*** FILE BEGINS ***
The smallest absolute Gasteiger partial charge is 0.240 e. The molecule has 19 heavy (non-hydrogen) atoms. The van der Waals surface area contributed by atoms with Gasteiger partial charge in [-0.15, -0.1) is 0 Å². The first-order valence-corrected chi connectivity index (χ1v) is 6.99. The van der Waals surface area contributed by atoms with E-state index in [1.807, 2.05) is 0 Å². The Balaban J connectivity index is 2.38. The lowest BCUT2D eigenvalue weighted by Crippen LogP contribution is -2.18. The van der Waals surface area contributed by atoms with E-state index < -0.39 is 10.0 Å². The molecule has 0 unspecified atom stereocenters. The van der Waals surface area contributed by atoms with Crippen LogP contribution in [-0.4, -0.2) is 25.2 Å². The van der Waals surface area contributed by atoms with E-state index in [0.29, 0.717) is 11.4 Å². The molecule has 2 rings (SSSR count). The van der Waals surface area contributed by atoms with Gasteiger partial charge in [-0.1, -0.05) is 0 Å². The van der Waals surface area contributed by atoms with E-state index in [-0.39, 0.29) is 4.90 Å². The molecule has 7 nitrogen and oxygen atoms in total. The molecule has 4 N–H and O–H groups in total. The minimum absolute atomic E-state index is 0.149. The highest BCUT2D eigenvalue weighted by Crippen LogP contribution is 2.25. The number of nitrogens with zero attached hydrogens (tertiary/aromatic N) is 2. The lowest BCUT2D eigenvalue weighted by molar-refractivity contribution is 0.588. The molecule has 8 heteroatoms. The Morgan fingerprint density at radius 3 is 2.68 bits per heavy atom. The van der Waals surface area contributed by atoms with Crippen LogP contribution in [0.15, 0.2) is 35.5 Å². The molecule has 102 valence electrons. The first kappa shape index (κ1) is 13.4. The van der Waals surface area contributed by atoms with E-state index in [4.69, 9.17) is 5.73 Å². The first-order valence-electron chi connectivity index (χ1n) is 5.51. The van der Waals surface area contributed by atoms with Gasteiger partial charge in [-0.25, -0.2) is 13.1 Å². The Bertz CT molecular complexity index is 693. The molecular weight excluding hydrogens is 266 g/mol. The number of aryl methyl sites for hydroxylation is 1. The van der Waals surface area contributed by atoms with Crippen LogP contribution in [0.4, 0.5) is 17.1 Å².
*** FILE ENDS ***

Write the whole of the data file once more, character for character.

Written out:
The smallest absolute Gasteiger partial charge is 0.240 e. The molecule has 19 heavy (non-hydrogen) atoms. The van der Waals surface area contributed by atoms with Gasteiger partial charge in [-0.15, -0.1) is 0 Å². The first-order valence-corrected chi connectivity index (χ1v) is 6.99. The van der Waals surface area contributed by atoms with E-state index in [1.807, 2.05) is 0 Å². The Balaban J connectivity index is 2.38. The lowest BCUT2D eigenvalue weighted by Crippen LogP contribution is -2.18. The van der Waals surface area contributed by atoms with E-state index < -0.39 is 10.0 Å². The molecule has 0 unspecified atom stereocenters. The van der Waals surface area contributed by atoms with Crippen LogP contribution in [-0.4, -0.2) is 25.2 Å². The van der Waals surface area contributed by atoms with E-state index in [0.29, 0.717) is 11.4 Å². The molecule has 2 rings (SSSR count). The van der Waals surface area contributed by atoms with Gasteiger partial charge in [-0.1, -0.05) is 0 Å². The van der Waals surface area contributed by atoms with E-state index in [-0.39, 0.29) is 4.90 Å². The molecule has 7 nitrogen and oxygen atoms in total. The molecule has 4 N–H and O–H groups in total. The minimum absolute atomic E-state index is 0.149. The highest BCUT2D eigenvalue weighted by Crippen LogP contribution is 2.25. The number of nitrogens with zero attached hydrogens (tertiary/aromatic N) is 2. The lowest BCUT2D eigenvalue weighted by molar-refractivity contribution is 0.588. The molecule has 8 heteroatoms. The Morgan fingerprint density at radius 3 is 2.68 bits per heavy atom. The van der Waals surface area contributed by atoms with Crippen LogP contribution in [0.15, 0.2) is 35.5 Å². The molecule has 102 valence electrons. The first kappa shape index (κ1) is 13.4. The van der Waals surface area contributed by atoms with E-state index in [4.69, 9.17) is 5.73 Å². The first-order valence-electron chi connectivity index (χ1n) is 5.51. The van der Waals surface area contributed by atoms with Gasteiger partial charge in [-0.25, -0.2) is 13.1 Å². The Bertz CT molecular complexity index is 693. The molecular weight excluding hydrogens is 266 g/mol. The number of aryl methyl sites for hydroxylation is 1. The van der Waals surface area contributed by atoms with Crippen LogP contribution in [0.4, 0.5) is 17.1 Å².